So this is my thought for the day. I’m not ashamed to say that Monday was not the best day for me. Without going into all of the details (as I’m sure you can fill in the blanks from your own life), I had difficulties. But what I’ve realized–and my colleague gave me dubious kudos for–is that there is a lesson in everything. Now yes, we may be tempted to chalk miscommunications up to stupid people being stupid–as was my colleagues take. That might be the case, but there is a lesson even in that.
Every misunderstanding I have ever had has taught me something about myself and the art of communication. Every boss that has ever belittled me. Every associate that has every misrepresented him/herself. Every vendor who has “accidentally” misplaced that invoice. Every email that wasn’t quite received as intended. The deadline that was missed. The account that was lost. Every single mishap that happens is a learning experience.
At the time, it feels like crap. Your self-esteem takes a tumble, your confidence takes a dive. You might question what you are doing and why. But that’s a GOOD thing.
Questioning your own actions and motives is not a bad thing. Have you ever met someone who was doing something just because they were told to but had absolutely no idea why–have you ever been that person? Did it have disastrous consequences? I know it did for me. Humans are sentient beings, we have brains for a reason. To use them! And there’s nothing like a small disaster to make you think. Am I doing the right things? Am I doing the best that I can do? Am I where I want to be? Everyone should reflect on these questions regularly to stay on (or find) the right path.
Likewise, a dose of humility is also not a bad thing. For myself, I am extremely confident in my abilities, but I can forget the abilities of others. And the truth (whether we like it or not) is that everyone needs someone sometimes. Whether it’s partnering on a project, functioning as a team player, figuring out how to move up the ladder, or any number of other situations, you are going to need someone. And no one likes working with the know-it-all or the I-am-everything or the I-don’t-need-anyone colleague. A small knock to the ego is sometimes right on time. Sitting high on the horse can feel really good, but not if you look around and find yourself alone or worse, in hostile territory. Sticky situations may function to remind us that we are all only human, and as such, we all make mistakes.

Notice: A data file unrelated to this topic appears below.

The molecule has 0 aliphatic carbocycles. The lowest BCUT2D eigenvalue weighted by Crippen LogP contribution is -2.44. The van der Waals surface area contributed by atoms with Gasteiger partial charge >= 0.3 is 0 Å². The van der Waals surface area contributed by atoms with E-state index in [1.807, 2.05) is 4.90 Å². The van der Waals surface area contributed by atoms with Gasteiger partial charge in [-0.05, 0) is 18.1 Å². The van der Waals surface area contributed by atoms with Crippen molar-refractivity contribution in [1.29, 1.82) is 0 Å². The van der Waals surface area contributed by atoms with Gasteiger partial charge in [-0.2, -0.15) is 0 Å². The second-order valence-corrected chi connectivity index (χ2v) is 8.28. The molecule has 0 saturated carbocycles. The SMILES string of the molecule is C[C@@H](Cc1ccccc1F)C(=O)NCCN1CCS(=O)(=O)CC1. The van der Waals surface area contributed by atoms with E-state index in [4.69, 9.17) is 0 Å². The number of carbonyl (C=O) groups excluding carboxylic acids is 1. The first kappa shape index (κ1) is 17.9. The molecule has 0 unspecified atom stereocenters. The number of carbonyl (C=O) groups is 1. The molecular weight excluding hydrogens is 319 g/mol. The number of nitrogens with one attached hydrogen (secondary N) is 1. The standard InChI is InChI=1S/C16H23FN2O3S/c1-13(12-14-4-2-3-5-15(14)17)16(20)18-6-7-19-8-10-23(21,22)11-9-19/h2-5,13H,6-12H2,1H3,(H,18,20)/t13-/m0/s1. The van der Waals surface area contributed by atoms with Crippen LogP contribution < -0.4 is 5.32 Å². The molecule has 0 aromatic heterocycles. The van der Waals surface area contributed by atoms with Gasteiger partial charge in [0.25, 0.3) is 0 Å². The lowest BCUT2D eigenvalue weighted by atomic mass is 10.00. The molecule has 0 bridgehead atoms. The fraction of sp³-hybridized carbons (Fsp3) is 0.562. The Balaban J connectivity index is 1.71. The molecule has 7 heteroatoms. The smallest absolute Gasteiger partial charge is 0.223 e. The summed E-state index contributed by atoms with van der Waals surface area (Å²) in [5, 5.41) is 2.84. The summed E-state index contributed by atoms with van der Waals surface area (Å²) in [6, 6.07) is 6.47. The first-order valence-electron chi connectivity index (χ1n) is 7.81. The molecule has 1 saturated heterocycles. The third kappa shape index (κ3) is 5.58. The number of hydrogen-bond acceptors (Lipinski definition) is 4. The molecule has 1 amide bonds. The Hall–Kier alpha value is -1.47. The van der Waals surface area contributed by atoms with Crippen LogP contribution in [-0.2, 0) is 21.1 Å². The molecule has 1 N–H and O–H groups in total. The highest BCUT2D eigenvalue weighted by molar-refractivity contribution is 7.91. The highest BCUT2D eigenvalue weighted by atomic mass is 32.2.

All of this functions to your benefit if you chose to find the lesson in it. How can we judge our successes without some failures and missteps? Many people can attest that they have learned more from the oops then the perfect performance. If you already do it well, there is no room for improvement. For growth. But it’s the growth that keeps us feeling alive.
Personally, I get bored if anything is too easy. I’ve recently taken up Wii Fit (yes, I know I’m about five years late with this, but it’s better late than never, right?). I cursed the machine every time I started, until after a few tries, I unlocked more advanced levels. Ah! I thought. Now the real challenge. At just the moment when I was considering quitting was when I found that sweet spot I was looking for. I had to take the small insults (“You’re not quite strong enough for this exercise yet, keep at it every day!”) and the vexing put downs (“You’re out of rhythm, look at the other avatars’ feet”) to get to the phrase I was so longing to hear–Nice Job!
There’s a sizable portion of life that feels like crap. And it is. No one thinks they should have to put up with it–and if it is truly detrimental to your psyche, you shouldn’t. I am not an advocate of abuse, harassment or the like–but without the crap, we couldn’t make fertilizer. It’s the dung that makes the richest soil for plants to grow and flourish. So it stinks, but it just might be necessary for you to become the rich and vital person you are meant to be.
It’s trite, but take the trials with the triumphs. Writers worth their salt will tell you it all makes for good material. It is! Good material for you to build the life you want. My very good friend always says, “What’s the lesson when you haven’t learned the lesson? Learn the lesson!” It took me a whole lot of crap before I figured out what she meant. So learn your lessons, learn from the crap. There really is no better teacher.
Kate E. Stephenson is a freelance communications specialist whose business encompasses content writing, comprehensive editing and quality resume services. Lexicon is her brainchild, a blog all about Language—insight into today’s job market and hiring tips, book releases and reviews, and general folly concerning the many mysterious facets of the English language. Be sure to read more about Kate, check out a full listing of services and rates, and enjoy her weekly columns on Kate.Book.com!